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Boat People Myths

What is an asylum seeker?

An asylum seeker is a person who has been forced to flee their home country due to dangerous conditions like war, famine, extreme climate change or fear of persecution.

Here’s the official international definition of an asylum seeker, as described by the 1951 Convention Relating to the Status of Refugees:

Any person who owing to a well founded fear of being persecuted for reasons of race, religion, nationality, membership of a particular social group or political opinion, is outside the country of his/her nationality and is unable, or owing to such fear, is unwilling to avail himself/herself of the protection of that country. 

Australia is a signatory to this Convention, which means Australia agrees with this definition.

 

What is the difference between an asylum seeker and a refugee?

An asylum seeker is a person who is seeking protection as a refugee and is still waiting to have his/her claim assessed. A refugee is someone who has been found to be in urgent need of protection – that is, their claims of potential persecution in their home country are found to be true.

If an asylum seeker who has reached Australia is found to be a refugee, Australia is obliged under international law to offer protection and to ensure that the person is not sent back unwillingly to a country in which they risk being harmed, wrongfully imprisoned or even killed.  

 

4 Common Myths about Asylum seekers, according to Get Up:


Myth 1. Asylum seekers are ‘illegal’
It is not against the law to seek asylum in Australia – even if they arrive by boat. Every person has the right to seek asylum in Australia under the Universal Declaration of Human Rights. Read more about human rights here.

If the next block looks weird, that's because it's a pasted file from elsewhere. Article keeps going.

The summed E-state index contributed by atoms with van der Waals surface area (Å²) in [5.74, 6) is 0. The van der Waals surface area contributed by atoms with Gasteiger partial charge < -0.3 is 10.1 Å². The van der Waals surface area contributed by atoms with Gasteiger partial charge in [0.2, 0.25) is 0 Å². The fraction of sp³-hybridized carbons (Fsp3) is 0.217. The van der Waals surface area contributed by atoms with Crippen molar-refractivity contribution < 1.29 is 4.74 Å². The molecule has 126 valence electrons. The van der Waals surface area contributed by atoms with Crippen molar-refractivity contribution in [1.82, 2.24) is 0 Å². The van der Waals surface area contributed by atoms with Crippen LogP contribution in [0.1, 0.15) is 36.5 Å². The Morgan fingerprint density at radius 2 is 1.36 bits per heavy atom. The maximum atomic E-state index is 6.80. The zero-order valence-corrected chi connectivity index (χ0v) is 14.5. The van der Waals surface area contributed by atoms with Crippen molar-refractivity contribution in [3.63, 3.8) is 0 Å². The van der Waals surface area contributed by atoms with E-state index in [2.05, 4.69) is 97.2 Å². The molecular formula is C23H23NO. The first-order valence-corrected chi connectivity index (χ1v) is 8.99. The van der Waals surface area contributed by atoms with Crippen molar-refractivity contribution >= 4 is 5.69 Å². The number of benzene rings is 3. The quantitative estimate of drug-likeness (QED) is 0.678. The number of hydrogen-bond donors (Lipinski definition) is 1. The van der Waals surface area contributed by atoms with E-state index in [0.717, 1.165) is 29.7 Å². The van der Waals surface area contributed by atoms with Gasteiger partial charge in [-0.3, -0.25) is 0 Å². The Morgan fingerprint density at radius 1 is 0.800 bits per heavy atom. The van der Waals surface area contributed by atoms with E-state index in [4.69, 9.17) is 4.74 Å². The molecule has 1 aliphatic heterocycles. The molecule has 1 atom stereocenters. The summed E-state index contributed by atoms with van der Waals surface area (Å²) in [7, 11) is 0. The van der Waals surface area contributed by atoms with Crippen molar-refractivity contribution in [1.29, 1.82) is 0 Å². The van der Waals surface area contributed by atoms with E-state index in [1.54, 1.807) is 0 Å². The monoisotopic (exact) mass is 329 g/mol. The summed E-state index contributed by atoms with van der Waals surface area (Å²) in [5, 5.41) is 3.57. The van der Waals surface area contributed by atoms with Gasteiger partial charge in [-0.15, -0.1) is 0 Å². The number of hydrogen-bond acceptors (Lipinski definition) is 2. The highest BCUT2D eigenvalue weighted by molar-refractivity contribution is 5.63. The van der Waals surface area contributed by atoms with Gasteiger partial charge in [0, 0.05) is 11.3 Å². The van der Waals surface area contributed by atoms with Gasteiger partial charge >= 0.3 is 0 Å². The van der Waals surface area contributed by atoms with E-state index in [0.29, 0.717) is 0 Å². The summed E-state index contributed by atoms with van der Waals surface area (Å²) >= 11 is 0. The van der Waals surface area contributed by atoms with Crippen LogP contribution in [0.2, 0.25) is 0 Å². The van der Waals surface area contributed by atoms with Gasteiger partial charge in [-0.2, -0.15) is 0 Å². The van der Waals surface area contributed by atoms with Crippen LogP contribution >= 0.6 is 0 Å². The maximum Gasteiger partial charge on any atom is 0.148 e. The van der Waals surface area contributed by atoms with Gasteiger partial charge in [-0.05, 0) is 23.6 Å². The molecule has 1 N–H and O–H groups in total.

Myth 2. We are being flooded by ‘boat people’.
Over 90% of asylum seekers arrive in Australia via plane – not boat.

Myth 3. Most ‘boat people’ are not genuine refugees.
90% of asylum seekers who arrive via boat are later found to be genuine refugees fleeing countries torn apart by war, natural disaster or social oppression.

Myth 4. ‘Boat people’ will harm our economy
In Australia, we spend more than a million dollars a day on off-shore processing. We could more than quarter our costs, by processing asylum seekers more humanely.

What you can to help raise awareness:


Take part in National Refugee Week
In 2018, Refugee Week was held from Sunday 17 June to Saturday 23 June. The theme for Refugee Week in 2018 was #WithRefugees. Read more about the theme here.

Sign a Petition
Get Up and Change.org.au highlight issues in our community and provide a means of peaceful protest.

Watch
Go Back to Where You Came From is an award-winning Australian reality TV series, which exploring common misconceptions and asylum seeker myths by placing ordinary Australians in the shoes of asylum seekers. Highly recommended.

Get Connected
Find out what asylum seeker advocacy groups are operating in your area and how you can help the cause.

You can read the video transcript here.